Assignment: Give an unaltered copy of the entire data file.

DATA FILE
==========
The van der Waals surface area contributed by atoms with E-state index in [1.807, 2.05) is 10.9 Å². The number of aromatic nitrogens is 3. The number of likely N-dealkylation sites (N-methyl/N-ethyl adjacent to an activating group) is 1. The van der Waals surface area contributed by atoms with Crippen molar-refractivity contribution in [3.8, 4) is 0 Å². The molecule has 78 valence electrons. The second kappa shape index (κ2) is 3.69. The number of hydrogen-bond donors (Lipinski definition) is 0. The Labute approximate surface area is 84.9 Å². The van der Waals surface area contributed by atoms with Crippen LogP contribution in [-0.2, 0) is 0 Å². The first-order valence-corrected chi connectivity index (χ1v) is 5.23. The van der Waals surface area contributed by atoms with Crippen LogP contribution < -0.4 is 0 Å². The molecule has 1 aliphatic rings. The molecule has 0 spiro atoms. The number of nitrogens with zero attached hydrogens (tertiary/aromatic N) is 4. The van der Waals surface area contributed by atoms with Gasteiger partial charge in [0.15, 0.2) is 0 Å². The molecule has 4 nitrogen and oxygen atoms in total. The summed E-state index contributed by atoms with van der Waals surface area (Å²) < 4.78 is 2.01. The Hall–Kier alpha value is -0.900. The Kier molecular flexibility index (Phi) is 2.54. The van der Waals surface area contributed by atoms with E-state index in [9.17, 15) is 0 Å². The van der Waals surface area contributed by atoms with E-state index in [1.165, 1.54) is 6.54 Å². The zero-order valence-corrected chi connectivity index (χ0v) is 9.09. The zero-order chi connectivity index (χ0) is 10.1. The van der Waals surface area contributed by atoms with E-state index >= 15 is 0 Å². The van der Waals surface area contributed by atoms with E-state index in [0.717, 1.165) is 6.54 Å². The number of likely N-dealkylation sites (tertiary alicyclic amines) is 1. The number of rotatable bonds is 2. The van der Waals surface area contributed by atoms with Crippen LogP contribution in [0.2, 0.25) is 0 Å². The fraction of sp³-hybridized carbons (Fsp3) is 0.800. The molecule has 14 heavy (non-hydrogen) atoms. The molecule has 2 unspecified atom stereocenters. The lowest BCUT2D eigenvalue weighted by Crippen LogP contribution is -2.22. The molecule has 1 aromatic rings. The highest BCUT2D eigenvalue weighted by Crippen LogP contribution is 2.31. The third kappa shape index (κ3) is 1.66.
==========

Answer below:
The van der Waals surface area contributed by atoms with E-state index in [1.807, 2.05) is 10.9 Å². The number of aromatic nitrogens is 3. The number of likely N-dealkylation sites (N-methyl/N-ethyl adjacent to an activating group) is 1. The van der Waals surface area contributed by atoms with Crippen molar-refractivity contribution in [3.8, 4) is 0 Å². The molecule has 78 valence electrons. The second kappa shape index (κ2) is 3.69. The number of hydrogen-bond donors (Lipinski definition) is 0. The Labute approximate surface area is 84.9 Å². The van der Waals surface area contributed by atoms with Crippen LogP contribution in [-0.2, 0) is 0 Å². The first-order valence-corrected chi connectivity index (χ1v) is 5.23. The van der Waals surface area contributed by atoms with Crippen LogP contribution < -0.4 is 0 Å². The molecule has 1 aliphatic rings. The molecule has 0 spiro atoms. The number of nitrogens with zero attached hydrogens (tertiary/aromatic N) is 4. The van der Waals surface area contributed by atoms with Gasteiger partial charge in [0.15, 0.2) is 0 Å². The molecule has 4 nitrogen and oxygen atoms in total. The summed E-state index contributed by atoms with van der Waals surface area (Å²) < 4.78 is 2.01. The Hall–Kier alpha value is -0.900. The Kier molecular flexibility index (Phi) is 2.54. The van der Waals surface area contributed by atoms with E-state index in [9.17, 15) is 0 Å². The van der Waals surface area contributed by atoms with E-state index in [1.165, 1.54) is 6.54 Å². The zero-order valence-corrected chi connectivity index (χ0v) is 9.09. The zero-order chi connectivity index (χ0) is 10.1. The van der Waals surface area contributed by atoms with E-state index >= 15 is 0 Å². The van der Waals surface area contributed by atoms with E-state index in [0.717, 1.165) is 6.54 Å². The number of likely N-dealkylation sites (tertiary alicyclic amines) is 1. The number of rotatable bonds is 2. The van der Waals surface area contributed by atoms with Crippen LogP contribution in [0.2, 0.25) is 0 Å². The fraction of sp³-hybridized carbons (Fsp3) is 0.800. The molecule has 14 heavy (non-hydrogen) atoms. The molecule has 2 unspecified atom stereocenters. The lowest BCUT2D eigenvalue weighted by Crippen LogP contribution is -2.22. The molecule has 1 aromatic rings. The highest BCUT2D eigenvalue weighted by Crippen LogP contribution is 2.31. The third kappa shape index (κ3) is 1.66.